08/27/2012 09:37 am ET Updated Oct 27, 2012

Janus-Like China

Hieratic order and revolutionary movement, imperial decorum and fluidity, nostalgia and futurism, introversion and openness, China's vigorous renewal manifests itself in a series of paradoxes.

China is neither a "blank sheet of paper" nor an immutable monolith but an immense living palimpsest on which the most recent narratives cover but do not erase the underlying strata accumulated through millennia.

One of the most significant marks of the Chinese identity, the Chinese writing system, is both hypermodern and antique, it is avant-garde design and paleography, the signature of fashion and a perplexing relic.

Europeans who like to see in the Middle Country the elements mirroring their own cultural context -- internal diversity, long term history, the intricacies of ancient traditions -- underline the commonalities between the two edges of the Eurasian continent, however, by its entrepreneurial spirit and indefatigable optimism, 21st century China shares many similarities with the American fabric.

European classicism, its sense of restraint and proportion resonate in the Far East, but the Chinese world is also familiar with America's rhythm and dimensions, the pulse of the "Modern Man" celebrated by Walt Whitman beats nowadays along the Yellow River, on the Himalayas or across the Taklamakan.

China values equilibrium and moderation but its obsession for largeness -- da -- is commensurate with the extent of its geography and the size of its mega-society, in another rich paradox, the home of the Confucian Middle Way often savors, like America, the exaltation of the limitless.

In that sense, China encloses the Old World and the New World, it is a permanent tension between the presence of an immemorial past and an endlessly promising future.

Some Chinese megacities symbolize this productive duality. Zhengzhou, Xian, Nanjing or Beijing envelop, despite their contemporary attributes, the country's memory, Hong-Kong, Shanghai or Shenzhen's skyscrapers hurry into the unknown.

In these urban areas, many young talents are apt to create and navigate a cyberspace with Chinese characteristics but at the same time, China's post-'90s generation uses the latest communication technology to discuss Jin Yong's historical wuxia stories, in the universe of the Chinese geeks the Silicon Valley is inhabited by the Terra Cotta Warriors.

China, like the Roman god of endings and beginnings Janus, has two faces, one is looking toward the past, the other into the future, this dual orientation -- retrospect and prospect -- allows her to relate equally with the West's two main sides, Europe and the U.S.

As the Far East's cradle of civilization the Middle Country has certainly developed close affinities with the European culture, but as a new frontier for business, science and even art, it parallels the American epic. At the beginning of the 20th century, Shanghai, the Paris of the Orient, exhibited on The Bund its European charms, the Yangtze's megalopolis echoes now, with the skyline of Pudong, New-York's verticality.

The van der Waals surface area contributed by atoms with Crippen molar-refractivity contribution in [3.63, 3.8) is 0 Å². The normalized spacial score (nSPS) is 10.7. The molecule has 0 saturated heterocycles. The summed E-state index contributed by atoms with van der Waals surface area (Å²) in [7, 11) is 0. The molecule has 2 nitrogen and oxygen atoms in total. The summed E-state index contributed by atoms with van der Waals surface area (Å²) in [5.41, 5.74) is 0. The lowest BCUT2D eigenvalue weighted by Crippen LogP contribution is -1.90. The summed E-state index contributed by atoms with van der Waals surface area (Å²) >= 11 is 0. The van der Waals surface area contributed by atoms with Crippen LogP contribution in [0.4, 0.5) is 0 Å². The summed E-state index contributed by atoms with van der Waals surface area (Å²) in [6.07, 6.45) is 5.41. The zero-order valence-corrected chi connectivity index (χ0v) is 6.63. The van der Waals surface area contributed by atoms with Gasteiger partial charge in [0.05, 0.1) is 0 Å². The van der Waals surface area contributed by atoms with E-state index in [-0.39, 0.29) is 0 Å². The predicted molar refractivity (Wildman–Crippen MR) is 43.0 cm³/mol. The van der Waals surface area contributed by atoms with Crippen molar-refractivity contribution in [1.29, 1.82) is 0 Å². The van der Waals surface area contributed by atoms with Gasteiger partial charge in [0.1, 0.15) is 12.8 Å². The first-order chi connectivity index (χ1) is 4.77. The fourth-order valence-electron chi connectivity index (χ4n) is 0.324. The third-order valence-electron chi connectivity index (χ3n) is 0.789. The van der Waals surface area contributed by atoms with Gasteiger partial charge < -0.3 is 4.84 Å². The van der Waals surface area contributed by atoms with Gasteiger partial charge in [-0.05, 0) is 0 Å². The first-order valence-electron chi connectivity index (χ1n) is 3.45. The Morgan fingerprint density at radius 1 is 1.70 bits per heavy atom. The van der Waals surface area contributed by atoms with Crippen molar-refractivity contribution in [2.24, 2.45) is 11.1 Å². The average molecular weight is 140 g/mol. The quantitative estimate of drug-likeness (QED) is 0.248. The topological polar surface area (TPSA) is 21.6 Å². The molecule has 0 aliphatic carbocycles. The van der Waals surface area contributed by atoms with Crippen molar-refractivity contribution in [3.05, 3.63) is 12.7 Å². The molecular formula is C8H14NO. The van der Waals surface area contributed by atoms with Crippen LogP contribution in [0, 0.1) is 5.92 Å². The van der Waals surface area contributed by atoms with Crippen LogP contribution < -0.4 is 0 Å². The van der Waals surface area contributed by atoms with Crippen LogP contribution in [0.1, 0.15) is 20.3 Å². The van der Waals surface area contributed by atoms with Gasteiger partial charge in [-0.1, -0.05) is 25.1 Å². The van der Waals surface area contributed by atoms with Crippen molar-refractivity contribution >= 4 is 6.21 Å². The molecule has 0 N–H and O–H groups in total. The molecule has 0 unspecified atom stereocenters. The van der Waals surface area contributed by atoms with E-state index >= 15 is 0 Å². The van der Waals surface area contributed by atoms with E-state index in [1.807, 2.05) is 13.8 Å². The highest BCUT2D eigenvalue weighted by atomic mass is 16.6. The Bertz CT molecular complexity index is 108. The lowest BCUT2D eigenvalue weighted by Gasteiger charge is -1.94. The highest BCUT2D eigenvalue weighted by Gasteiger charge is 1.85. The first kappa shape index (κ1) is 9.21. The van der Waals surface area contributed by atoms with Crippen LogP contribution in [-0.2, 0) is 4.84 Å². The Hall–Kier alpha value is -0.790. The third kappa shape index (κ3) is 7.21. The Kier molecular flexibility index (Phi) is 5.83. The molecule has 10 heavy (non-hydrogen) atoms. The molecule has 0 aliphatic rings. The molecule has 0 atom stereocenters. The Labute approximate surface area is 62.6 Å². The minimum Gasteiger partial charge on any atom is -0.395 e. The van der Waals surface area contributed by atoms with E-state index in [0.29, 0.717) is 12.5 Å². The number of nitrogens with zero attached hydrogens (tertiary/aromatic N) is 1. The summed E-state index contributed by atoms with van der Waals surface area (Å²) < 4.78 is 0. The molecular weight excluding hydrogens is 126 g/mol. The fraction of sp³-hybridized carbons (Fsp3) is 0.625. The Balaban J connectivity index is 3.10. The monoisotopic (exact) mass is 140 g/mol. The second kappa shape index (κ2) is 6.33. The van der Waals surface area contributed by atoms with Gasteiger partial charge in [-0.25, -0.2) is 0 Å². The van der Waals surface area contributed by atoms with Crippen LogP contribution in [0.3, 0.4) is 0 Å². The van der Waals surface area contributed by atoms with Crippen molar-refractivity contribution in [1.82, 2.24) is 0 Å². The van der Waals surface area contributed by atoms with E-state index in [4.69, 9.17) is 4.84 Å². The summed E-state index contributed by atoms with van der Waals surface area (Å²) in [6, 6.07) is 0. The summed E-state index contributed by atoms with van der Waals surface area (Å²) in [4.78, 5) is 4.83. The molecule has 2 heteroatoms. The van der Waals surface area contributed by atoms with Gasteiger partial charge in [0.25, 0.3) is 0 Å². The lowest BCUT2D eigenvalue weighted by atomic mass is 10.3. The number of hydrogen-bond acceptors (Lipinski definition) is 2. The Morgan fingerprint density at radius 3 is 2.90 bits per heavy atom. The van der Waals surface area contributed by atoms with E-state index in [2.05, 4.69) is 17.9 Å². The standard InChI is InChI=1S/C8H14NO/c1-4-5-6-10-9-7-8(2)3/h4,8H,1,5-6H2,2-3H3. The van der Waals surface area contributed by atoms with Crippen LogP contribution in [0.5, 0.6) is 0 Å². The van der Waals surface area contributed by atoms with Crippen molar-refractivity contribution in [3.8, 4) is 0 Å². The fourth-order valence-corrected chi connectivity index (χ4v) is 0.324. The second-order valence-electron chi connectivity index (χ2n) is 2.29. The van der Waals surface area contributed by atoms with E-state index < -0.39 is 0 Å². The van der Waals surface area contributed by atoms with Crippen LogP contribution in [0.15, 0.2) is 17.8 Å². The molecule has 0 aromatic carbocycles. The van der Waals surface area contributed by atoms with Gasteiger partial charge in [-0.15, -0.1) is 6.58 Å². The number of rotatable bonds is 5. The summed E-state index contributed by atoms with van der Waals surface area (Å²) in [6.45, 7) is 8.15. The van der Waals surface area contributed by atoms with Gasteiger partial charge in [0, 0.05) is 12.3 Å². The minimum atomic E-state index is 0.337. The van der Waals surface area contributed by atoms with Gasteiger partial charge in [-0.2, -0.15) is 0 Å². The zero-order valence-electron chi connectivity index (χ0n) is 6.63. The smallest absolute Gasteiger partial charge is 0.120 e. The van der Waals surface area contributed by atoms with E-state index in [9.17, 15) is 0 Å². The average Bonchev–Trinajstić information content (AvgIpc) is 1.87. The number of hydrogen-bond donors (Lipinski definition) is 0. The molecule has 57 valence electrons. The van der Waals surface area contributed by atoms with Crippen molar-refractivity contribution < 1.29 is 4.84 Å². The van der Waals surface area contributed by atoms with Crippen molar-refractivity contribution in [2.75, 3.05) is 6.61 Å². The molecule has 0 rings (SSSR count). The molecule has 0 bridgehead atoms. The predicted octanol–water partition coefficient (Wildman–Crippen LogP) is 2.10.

While, despite the peaceful unification of a continent which brings prosperity to more than 500 million people, 21st century Europe is unable to inspire a global "European Dream" comparable to the "American Dream," a "Chinese Dream" is taking shape.

Europe is often confined in the public's imagination to the forms of its past, it is seen, in the words of the French historian Pierre Nora, as a collection of "lieux de mémoire."

The external perception of China corresponds to its hybrid essence: one commonly appreciates China's historical achievements, but, from Brasilia to Addis Ababa, from Canberra to Ottawa, China is increasingly perceived as a land of new frontiers where pioneers can enlarge the horizon. It can be said of Janus-like China, both museum and open road, that it is "Eumerican."

The "Chinese Dream" is simultaneously the remembrance of the Great Wall, the Silk Road or the Forbidden City, and the hope of a new life, the emotional evocation of the past and the confident projection into the future.

On the Chinese palimpsest, the future is taking root. In the poem Snow, after a sardonic review of the towering emperors Qin Shihuang, Han Wudi, Tang Taizong and Song Taizu, the 43-year-old Mao Zedong announced fearlessly that "for truly great men" one has to "look to this age alone."

David Gosset is director of the Academia Sinica Europaea at China Europe International Business School (CEIBS), Shanghai, Beijing & Accra, and founder of the Euro-China Forum.